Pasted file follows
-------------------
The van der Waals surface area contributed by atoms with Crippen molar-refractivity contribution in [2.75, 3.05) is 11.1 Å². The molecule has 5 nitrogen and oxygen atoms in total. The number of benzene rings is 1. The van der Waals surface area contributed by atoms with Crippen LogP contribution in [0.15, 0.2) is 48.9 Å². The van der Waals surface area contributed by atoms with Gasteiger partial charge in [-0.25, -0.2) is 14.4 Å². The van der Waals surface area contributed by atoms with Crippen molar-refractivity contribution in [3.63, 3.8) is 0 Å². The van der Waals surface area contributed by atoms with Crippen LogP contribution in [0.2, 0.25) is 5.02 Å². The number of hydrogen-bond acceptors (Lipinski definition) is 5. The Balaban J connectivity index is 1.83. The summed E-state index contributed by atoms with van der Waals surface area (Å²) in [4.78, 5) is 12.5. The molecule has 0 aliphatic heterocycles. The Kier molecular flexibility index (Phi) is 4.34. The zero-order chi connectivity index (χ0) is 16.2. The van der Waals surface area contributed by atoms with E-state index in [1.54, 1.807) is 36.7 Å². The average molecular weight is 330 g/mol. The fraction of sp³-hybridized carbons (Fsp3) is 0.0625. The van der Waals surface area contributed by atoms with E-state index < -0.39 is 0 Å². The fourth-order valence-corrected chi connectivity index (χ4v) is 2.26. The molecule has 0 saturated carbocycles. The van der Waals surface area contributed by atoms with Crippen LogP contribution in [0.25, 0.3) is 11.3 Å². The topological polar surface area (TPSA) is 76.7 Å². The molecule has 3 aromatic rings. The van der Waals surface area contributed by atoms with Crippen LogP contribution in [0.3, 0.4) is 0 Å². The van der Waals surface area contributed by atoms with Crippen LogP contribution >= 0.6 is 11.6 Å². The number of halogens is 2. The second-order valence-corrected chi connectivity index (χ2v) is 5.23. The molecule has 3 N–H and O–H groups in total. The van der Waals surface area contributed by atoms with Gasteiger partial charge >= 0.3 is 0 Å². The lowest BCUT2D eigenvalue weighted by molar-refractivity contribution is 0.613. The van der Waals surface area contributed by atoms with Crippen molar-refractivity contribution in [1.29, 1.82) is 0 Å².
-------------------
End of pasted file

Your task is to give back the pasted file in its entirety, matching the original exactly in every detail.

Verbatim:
The van der Waals surface area contributed by atoms with Crippen molar-refractivity contribution in [2.75, 3.05) is 11.1 Å². The molecule has 5 nitrogen and oxygen atoms in total. The number of benzene rings is 1. The van der Waals surface area contributed by atoms with Crippen LogP contribution in [0.15, 0.2) is 48.9 Å². The van der Waals surface area contributed by atoms with Gasteiger partial charge in [-0.25, -0.2) is 14.4 Å². The van der Waals surface area contributed by atoms with Crippen molar-refractivity contribution in [3.63, 3.8) is 0 Å². The van der Waals surface area contributed by atoms with Crippen LogP contribution in [0.2, 0.25) is 5.02 Å². The number of hydrogen-bond acceptors (Lipinski definition) is 5. The Balaban J connectivity index is 1.83. The summed E-state index contributed by atoms with van der Waals surface area (Å²) in [4.78, 5) is 12.5. The molecule has 0 aliphatic heterocycles. The Kier molecular flexibility index (Phi) is 4.34. The zero-order chi connectivity index (χ0) is 16.2. The van der Waals surface area contributed by atoms with E-state index in [1.54, 1.807) is 36.7 Å². The average molecular weight is 330 g/mol. The fraction of sp³-hybridized carbons (Fsp3) is 0.0625. The van der Waals surface area contributed by atoms with E-state index < -0.39 is 0 Å². The fourth-order valence-corrected chi connectivity index (χ4v) is 2.26. The molecule has 0 saturated carbocycles. The van der Waals surface area contributed by atoms with Crippen LogP contribution in [0.25, 0.3) is 11.3 Å². The topological polar surface area (TPSA) is 76.7 Å². The molecule has 3 aromatic rings. The van der Waals surface area contributed by atoms with Crippen LogP contribution in [0.3, 0.4) is 0 Å². The van der Waals surface area contributed by atoms with Crippen LogP contribution >= 0.6 is 11.6 Å². The number of halogens is 2. The second-order valence-corrected chi connectivity index (χ2v) is 5.23. The molecule has 3 N–H and O–H groups in total. The van der Waals surface area contributed by atoms with Gasteiger partial charge >= 0.3 is 0 Å². The lowest BCUT2D eigenvalue weighted by molar-refractivity contribution is 0.613. The van der Waals surface area contributed by atoms with Crippen molar-refractivity contribution in [1.29, 1.82) is 0 Å².